From the end of World War II until the 2000s, the international global trading system was characterized not only by the idea of liberalization, but also by the relegation of (power-)political aspects to economic ones. Symbolic of this were, among other things, the most-favored-nation clause and the institutionalized dispute settlement mechanism of the WTO, or GATT, which at least attempted to limit the systematic discrimination of smaller nations against larger ones. Since the Trump administration took office at the latest, however, foreign and trade policy aspects have once again become more closely intertwined worldwide, and thus differences in power and size between states are once again gaining importance in trade policy. One example of this is the Chinese enactment of a de facto trade boycott against Lithuania following the opening of a Taiwanese consulate in the capital Vilnius under the name Taiwan (not Taipei, as is the usual practice).
The fact that the sanction character of these measures was not officially acknowledged by the Chinese side can be interpreted as an attempt to keep them away from multilateral standards, especially those of the WTO, and to primarily focus on a bilateral show of force against Lithuania. However, the European Union quickly expressed solidarity with Lithuania, thus restoring an essentially symmetrical constellation, even though no counter-sanctions were imposed.
The EU subsequently initiated WTO proceedings, but their potential is limited: first, WTO-based authorization for unilateral EU trade defense measures (for example, higher tariffs against illegally subsidized imported products) cannot be derived from the profile of Chinese sanctions. Second, a ruling may take considerable time. Third, even in the event of a ruling in favor of the EU, its implementation would ultimately only be possible in the form of authorized retaliatory measures.
Although such measures have only been necessary in a small minority of cases in WTO proceedings to date, they are the only way for the opposing party to seek justice in the event of non-implementation of a ruling by the defendant, which in the present case does not seem at all unrealistic for China. At the same time, they harbor a considerable potential for new conflict and delay and, in turn, bring the differences in size between conflicting parties to the fore; the value of the WTO as an institutionalized dispute settlement authority is thus considerably diminished.
Lithuania case: a typical dilemma for the EU
The European Union itself was confronted by the Lithuanian measures with a dilemma typical for the European integration process. On the one hand, a reaction at the European level was logical because of the integrity of its internal market and the Union’s external competence in trade and investment policy. On the other hand, Lithuania’s government decided its course within the framework of the member states’ continued foreign policy sovereignty and did not coordinate with other member states. The latter thus bear the potential negative consequences of a policy on which they did not decide.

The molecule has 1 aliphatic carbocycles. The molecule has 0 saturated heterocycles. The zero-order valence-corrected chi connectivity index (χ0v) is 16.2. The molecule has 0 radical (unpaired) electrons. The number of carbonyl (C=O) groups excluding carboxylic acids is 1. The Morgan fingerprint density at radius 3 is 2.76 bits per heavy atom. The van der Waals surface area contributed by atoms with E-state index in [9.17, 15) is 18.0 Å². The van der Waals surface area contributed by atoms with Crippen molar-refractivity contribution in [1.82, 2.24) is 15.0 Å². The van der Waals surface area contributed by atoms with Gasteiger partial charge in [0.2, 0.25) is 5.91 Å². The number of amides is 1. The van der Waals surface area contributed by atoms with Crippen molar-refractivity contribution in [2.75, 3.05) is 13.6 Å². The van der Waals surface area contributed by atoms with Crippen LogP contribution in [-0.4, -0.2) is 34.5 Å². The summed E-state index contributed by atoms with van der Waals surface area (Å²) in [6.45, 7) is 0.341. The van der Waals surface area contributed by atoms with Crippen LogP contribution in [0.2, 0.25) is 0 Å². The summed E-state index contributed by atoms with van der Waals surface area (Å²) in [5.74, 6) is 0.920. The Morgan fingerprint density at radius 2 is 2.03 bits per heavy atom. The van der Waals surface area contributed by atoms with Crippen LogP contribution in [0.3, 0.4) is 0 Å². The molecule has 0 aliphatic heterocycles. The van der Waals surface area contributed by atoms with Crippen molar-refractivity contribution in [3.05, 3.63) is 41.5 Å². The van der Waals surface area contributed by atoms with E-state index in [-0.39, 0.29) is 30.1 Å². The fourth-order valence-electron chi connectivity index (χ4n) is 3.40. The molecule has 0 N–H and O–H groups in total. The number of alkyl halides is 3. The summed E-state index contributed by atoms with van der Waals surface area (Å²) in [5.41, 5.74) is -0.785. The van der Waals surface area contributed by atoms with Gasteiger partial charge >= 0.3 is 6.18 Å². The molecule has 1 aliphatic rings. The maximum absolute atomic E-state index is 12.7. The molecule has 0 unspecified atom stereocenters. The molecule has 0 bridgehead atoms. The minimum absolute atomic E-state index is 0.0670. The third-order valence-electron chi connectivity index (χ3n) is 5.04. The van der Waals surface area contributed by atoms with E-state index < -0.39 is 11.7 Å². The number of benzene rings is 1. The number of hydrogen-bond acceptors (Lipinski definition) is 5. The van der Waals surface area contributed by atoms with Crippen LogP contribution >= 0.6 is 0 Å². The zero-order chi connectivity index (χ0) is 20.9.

From an internal perspective, Lithuania’s stance is quite consistent. As early as the fall of 2020, the first signals towards an expansion of relations with Taiwan were made; in the spring of 2021, Lithuania left the “17+1” format of Eastern European states with China, an instrument for China to exert regional influence within the framework of the Silk Road Initiative. Lithuania also had political leeway, in the sense that its economic relations with China are of comparatively limited significance for the Lithuanian economy as a whole. This clearly distinguishes Lithuania’s position from that of Europe – for example, China is now the EU’s most important import partner and third most important export partner – and that of larger member states, for example, Germany and France. Especially since the Chinese reaction to the events in Lithuania did not come as a surprise given the decades-old “One-China-Policy,” there would certainly have been a need for deliberation and probably even a decision at the pan-European level.
This proves that, especially in the situation of a stronger power-political character of international trade policy, the (already taken) integration step of unification of trade and investment policy entails the necessity of a (future) unification of other areas of foreign policy.
The bottom line is that a unified European presence is more necessary than ever in the wake of the international politicization of trade and investment flows, not least to ensure the protection of smaller member states from external repression. If this approach is to be effective, however, European integration of broader foreign policy competencies is essential. The latest steps toward a new EU trade policy instrument against economic coercion by third countries might only be the beginning.
This guest commentary is published as part of the Global China Conversations event series of the Kiel Institute for the World Economy. On Thursday (March 24), Christian Herderer from the Technical University of Wildau and Juergen Matthes from IW Cologne will discuss the topic: “EU-China Trade Conflicts and the Case of Lithuania: What is the role of the WTO?“. The program will be moderated by our editor Amelie Richter. China.Table is a media partner of the event series.